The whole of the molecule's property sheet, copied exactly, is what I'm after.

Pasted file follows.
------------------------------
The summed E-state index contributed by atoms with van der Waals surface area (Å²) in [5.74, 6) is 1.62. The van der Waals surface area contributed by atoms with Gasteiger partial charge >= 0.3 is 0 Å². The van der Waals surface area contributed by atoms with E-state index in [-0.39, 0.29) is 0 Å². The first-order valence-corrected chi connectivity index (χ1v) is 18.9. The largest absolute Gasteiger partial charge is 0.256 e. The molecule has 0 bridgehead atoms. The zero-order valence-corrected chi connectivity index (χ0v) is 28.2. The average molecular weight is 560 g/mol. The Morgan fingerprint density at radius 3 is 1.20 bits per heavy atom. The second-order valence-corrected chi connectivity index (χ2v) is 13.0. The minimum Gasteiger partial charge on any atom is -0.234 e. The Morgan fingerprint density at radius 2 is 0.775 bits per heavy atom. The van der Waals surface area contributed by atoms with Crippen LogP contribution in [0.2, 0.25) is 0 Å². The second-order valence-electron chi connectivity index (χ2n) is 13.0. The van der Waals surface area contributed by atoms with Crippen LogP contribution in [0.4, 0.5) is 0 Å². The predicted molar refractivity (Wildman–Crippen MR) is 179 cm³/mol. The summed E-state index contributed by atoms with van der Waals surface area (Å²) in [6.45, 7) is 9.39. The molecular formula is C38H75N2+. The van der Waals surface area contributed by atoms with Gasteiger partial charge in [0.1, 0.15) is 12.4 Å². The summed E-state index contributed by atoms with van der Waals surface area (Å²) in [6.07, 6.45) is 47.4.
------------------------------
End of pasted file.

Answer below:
The summed E-state index contributed by atoms with van der Waals surface area (Å²) in [5.74, 6) is 1.62. The van der Waals surface area contributed by atoms with Gasteiger partial charge >= 0.3 is 0 Å². The van der Waals surface area contributed by atoms with E-state index in [-0.39, 0.29) is 0 Å². The first-order valence-corrected chi connectivity index (χ1v) is 18.9. The largest absolute Gasteiger partial charge is 0.256 e. The molecule has 0 bridgehead atoms. The zero-order valence-corrected chi connectivity index (χ0v) is 28.2. The average molecular weight is 560 g/mol. The Morgan fingerprint density at radius 3 is 1.20 bits per heavy atom. The second-order valence-corrected chi connectivity index (χ2v) is 13.0. The minimum Gasteiger partial charge on any atom is -0.234 e. The Morgan fingerprint density at radius 2 is 0.775 bits per heavy atom. The van der Waals surface area contributed by atoms with Crippen LogP contribution in [0.2, 0.25) is 0 Å². The second-order valence-electron chi connectivity index (χ2n) is 13.0. The van der Waals surface area contributed by atoms with Crippen LogP contribution in [0.4, 0.5) is 0 Å². The predicted molar refractivity (Wildman–Crippen MR) is 179 cm³/mol. The summed E-state index contributed by atoms with van der Waals surface area (Å²) in [6.45, 7) is 9.39. The molecular formula is C38H75N2+. The van der Waals surface area contributed by atoms with Gasteiger partial charge in [0.1, 0.15) is 12.4 Å². The summed E-state index contributed by atoms with van der Waals surface area (Å²) in [6.07, 6.45) is 47.4.